To properly understand the value of more complex mortgage securities and CDOs backed by them, Wall Street first needed to come to grips with this correlation risk, understanding how prepayments/defaults could cascade upon one another (or act in relative isolation). Li’s ground-breaking work seduced Wall Street’s money makers with its simplicity: there was no need to calculate an infinite set of correlations, when you could employ the copula function to simply estimate a multivariate distribution of correlations, and go forward from there. A technical knockout, in just two punches Like most statistical methods, the simplicity Li’s model afforded came at a cost. First of all, to estimate something, you must have data; second of all, you must still make some assumptions regarding the underlying thing being estimated. And it’s in these two areas where Wall Street’s financial wizards went terribly, terribly wrong; both delivered a 1-2 punch that killed private securitization, let alone the CDO market. Let’s start with the first punch of data, because this was the real breakthrough in Li’s work. Rather than working with data on the actual performance of bonds—which in the case of subprime securities was very limited at the time—Li’s research used prices of related credit default swaps as a proxy for bond performance. But the CDS market was itself a relatively new invention of financial alchemy at the time, too; as such, a reliance on price data to predict forward default correlations introduced what statisticians would call a “recency effect.” Others might more correctly call it a historical blind spot. The result was an exercise in circular logic: the data led the model to suggest that default correlations were low, so everyone assumed that default correlations were low. It’s sort of like saying that home prices can only go up in the future, because home prices have gone up for the past 5 years. When home prices did begin to decline, as they inevitably would have done anyway, model correlations for default risk soared, the market froze, and plenty of bonds started blowing up. If the market had only incorrectly estimated the probabilities of default, the results would still have been bad–but not horrific. The real knockout punch for the securitization market came in the form of a fundamental misunderstanding of the correlations in default risk, and not just in a failure to correctly estimate risk of default. In practice, this meant that not only were at-risk bonds imploding–but bonds that were supposed to be safe began self-destructing as well. The reason for this lies in the rating agencies’ decision to apply the normal (or Gaussian) distribution to the phenomena it was modeling. I’ve ranted privately about this for over two years, telling anyone who would listen that default correlations were not (and are not) normally distributed for any security backed by mortgage assets. A so-called “fatter tail” is needed. Martin Hutchinson does a great job of speaking to this issue in a recent column I ran across at the New York Times, even if he isn’t speaking specifically about mortgages or CDOs:
The Gaussian model is too optimistic about market stability, because it uses an unrealistically high number for the key variable, the exponential rate of decay, known to its friends as alpha (not the alpha of performance measurement). Gauss is at 2. If markets worked with an alpha of zero — known as the Cauchy distribution for its founder, Augustin-Louis Cauchy — [market cataclysms] would come around every 2.5 months. That is unrealistic in the other direction. In 1962, the mathematician Benoit Mandelbrot demonstrated that an alpha of 1.7 provided the best fit with a 100-year series of cotton prices. More recent market history — the 1987 crash, the Long Term Capital Management debacle and the 2007-8 crisis — suggest big bad events occur about once a decade. That goes better with an alpha of 0.5, the Pareto-Levy distribution.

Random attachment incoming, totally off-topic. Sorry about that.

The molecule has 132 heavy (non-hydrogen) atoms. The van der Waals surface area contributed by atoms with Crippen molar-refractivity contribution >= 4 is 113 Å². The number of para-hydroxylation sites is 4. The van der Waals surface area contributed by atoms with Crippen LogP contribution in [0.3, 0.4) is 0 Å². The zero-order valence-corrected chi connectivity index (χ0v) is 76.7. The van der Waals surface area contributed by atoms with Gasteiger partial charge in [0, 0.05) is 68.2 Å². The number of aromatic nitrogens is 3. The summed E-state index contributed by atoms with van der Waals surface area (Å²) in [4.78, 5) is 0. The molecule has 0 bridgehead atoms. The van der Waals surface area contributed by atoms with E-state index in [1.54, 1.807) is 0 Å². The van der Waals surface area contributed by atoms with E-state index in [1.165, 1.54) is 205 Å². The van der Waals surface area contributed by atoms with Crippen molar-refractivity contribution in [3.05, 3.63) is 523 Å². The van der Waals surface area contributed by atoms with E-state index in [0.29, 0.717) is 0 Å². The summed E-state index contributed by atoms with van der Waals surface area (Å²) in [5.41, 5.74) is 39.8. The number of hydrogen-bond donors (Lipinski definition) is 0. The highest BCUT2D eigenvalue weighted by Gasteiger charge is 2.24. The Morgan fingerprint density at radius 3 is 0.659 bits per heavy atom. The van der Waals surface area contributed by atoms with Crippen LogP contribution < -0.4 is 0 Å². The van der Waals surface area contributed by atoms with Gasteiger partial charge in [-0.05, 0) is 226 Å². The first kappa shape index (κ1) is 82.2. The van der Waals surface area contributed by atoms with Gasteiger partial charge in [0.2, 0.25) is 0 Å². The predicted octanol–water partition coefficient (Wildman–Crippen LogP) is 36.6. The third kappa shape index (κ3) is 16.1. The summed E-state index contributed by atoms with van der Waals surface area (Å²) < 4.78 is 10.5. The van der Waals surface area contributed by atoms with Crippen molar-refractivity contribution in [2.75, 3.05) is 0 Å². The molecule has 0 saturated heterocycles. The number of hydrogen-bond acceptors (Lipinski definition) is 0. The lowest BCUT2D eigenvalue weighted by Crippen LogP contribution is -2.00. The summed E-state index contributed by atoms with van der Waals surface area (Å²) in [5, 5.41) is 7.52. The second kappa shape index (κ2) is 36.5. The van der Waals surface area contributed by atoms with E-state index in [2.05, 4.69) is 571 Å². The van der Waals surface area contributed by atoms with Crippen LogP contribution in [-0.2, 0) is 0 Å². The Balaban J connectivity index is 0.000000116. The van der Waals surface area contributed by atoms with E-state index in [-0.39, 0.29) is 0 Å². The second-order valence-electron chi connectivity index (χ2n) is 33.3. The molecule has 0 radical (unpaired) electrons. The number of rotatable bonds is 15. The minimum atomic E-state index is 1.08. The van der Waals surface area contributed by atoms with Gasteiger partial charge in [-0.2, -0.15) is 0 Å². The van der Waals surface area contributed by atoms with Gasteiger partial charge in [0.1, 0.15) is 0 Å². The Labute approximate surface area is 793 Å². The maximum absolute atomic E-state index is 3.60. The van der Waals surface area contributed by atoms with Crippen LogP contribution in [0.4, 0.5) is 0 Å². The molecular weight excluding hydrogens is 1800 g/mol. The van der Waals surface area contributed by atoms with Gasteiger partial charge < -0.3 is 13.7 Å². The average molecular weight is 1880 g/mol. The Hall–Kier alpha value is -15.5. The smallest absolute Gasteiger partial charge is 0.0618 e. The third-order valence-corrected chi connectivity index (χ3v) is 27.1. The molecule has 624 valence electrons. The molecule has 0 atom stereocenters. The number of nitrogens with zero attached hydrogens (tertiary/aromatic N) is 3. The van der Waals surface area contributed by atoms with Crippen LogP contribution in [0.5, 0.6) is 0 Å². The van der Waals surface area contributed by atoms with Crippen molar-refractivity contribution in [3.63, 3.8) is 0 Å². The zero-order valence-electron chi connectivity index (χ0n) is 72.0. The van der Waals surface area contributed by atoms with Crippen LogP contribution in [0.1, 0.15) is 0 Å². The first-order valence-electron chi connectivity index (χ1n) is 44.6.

The point here isn’t that the Pareto-Levy is the inherently correct distribution to use in modeling default correlations among bonds (or even among mortgages in a pool, for that matter). The point is that distributional analysis is, and long has been, a fundamental practice in sound statistical analysis. That the rating agencies seemingly blindly input the Gaussian copula function as their rating tool of choice for CDOs back in 2004, as Sam Jones at the FT has suggested in his work, borders on the criminal to anyone that has ever studied statistics. Doubly so for anyone that had their professors mark them down for failing to consider distribution of data. (Not that such a thing has ever occurred in my academic career. Ahem.) The alpha value for a given distribution can be tested to ensure underlying assumptions about the distribution of data hold water in the face of data being collected. And while he hasn’t given an interview on the matter, I have to think this is precisely what Li meant in 2005 when he told the Wall Street Journal: “Very few people understand the essence of the model.” Li’s tool was a statistical insight, a Swiss Army knife that could have led to a veritable Renaissance in how Wall Street understands and prices risk. And, to be sure, there were plenty working at Wall Street’s investment banks calling attention to the limitations of Li’s model ahead of the current crisis, and even proposing well-thought-out alternatives (there are things known as “empirical copulas,” for example, which can be constructed when the underlying distribution of data is unknown). As I’ve studied the mortgage meltdown in our country more and more, the single largest shame behind the mess we’re now in ultimately lies here — because at least this one aspect was preventable: better models clearly could have helped investors price risk more appropriately, which may have kept a lid on at least some of the crisis. Greedy consumers looking for a cheap loan without documentation of any sort may have found those loans a little harder to come by, if investor demand were restrained by an appropriate understanding of the risks involved. And make no mistake about it: this restraint was supposed to have come from the rating agencies. (Investors would have used a battered bucket to hold whatever was cheap, as a my colleague Linda Lowell is fond of saying.) The amazing thing is that despite all of the complex modeling we’ve seen rating agencies employ, the models used to assess risk in mortgage-related securities didn’t account for what really should have been our basest of all instincts: that is, lending money to individuals without the capacity to repay will never end well. For some reason, the rating agencies weren’t interested in listening to what should have been common sense, or they were simply content to read whatever their “black box” spit out at them. I’m honestly not sure which is a worse fate. Paul Jackson is the publisher of HousingWire.com and HousingWire Magazine. Follow him on Twitter: @pjackson